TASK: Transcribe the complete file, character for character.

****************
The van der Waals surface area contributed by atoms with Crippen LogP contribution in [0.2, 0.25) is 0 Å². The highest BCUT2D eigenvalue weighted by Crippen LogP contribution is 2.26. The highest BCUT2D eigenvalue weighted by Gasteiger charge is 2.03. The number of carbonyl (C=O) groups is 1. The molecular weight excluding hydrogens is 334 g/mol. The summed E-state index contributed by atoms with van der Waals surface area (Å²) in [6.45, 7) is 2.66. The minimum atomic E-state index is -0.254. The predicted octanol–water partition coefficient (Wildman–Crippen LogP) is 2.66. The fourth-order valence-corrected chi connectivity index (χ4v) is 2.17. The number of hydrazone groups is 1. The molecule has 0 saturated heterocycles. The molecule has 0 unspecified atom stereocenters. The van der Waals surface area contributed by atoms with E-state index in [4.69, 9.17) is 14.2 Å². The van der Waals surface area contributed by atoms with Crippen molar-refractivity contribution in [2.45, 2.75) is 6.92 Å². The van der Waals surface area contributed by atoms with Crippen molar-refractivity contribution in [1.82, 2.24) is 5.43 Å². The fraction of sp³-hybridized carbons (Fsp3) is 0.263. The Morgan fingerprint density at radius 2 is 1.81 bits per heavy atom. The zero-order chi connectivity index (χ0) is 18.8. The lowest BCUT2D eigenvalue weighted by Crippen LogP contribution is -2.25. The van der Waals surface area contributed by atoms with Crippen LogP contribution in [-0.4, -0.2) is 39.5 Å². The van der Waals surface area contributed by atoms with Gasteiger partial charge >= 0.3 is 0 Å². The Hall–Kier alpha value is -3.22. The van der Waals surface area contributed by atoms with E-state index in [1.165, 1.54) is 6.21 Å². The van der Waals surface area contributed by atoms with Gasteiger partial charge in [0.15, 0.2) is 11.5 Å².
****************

The van der Waals surface area contributed by atoms with Crippen LogP contribution in [0.2, 0.25) is 0 Å². The highest BCUT2D eigenvalue weighted by Crippen LogP contribution is 2.26. The highest BCUT2D eigenvalue weighted by Gasteiger charge is 2.03. The number of carbonyl (C=O) groups is 1. The molecular weight excluding hydrogens is 334 g/mol. The summed E-state index contributed by atoms with van der Waals surface area (Å²) in [6.45, 7) is 2.66. The minimum atomic E-state index is -0.254. The predicted octanol–water partition coefficient (Wildman–Crippen LogP) is 2.66. The fourth-order valence-corrected chi connectivity index (χ4v) is 2.17. The number of hydrazone groups is 1. The molecule has 0 saturated heterocycles. The molecule has 0 unspecified atom stereocenters. The van der Waals surface area contributed by atoms with E-state index in [4.69, 9.17) is 14.2 Å². The van der Waals surface area contributed by atoms with Crippen molar-refractivity contribution in [2.45, 2.75) is 6.92 Å². The van der Waals surface area contributed by atoms with Crippen molar-refractivity contribution in [1.82, 2.24) is 5.43 Å². The fraction of sp³-hybridized carbons (Fsp3) is 0.263. The Morgan fingerprint density at radius 2 is 1.81 bits per heavy atom. The zero-order chi connectivity index (χ0) is 18.8. The lowest BCUT2D eigenvalue weighted by Crippen LogP contribution is -2.25. The van der Waals surface area contributed by atoms with Crippen LogP contribution in [-0.4, -0.2) is 39.5 Å². The van der Waals surface area contributed by atoms with Gasteiger partial charge >= 0.3 is 0 Å². The Hall–Kier alpha value is -3.22. The van der Waals surface area contributed by atoms with E-state index in [1.165, 1.54) is 6.21 Å². The van der Waals surface area contributed by atoms with Gasteiger partial charge in [0.15, 0.2) is 11.5 Å².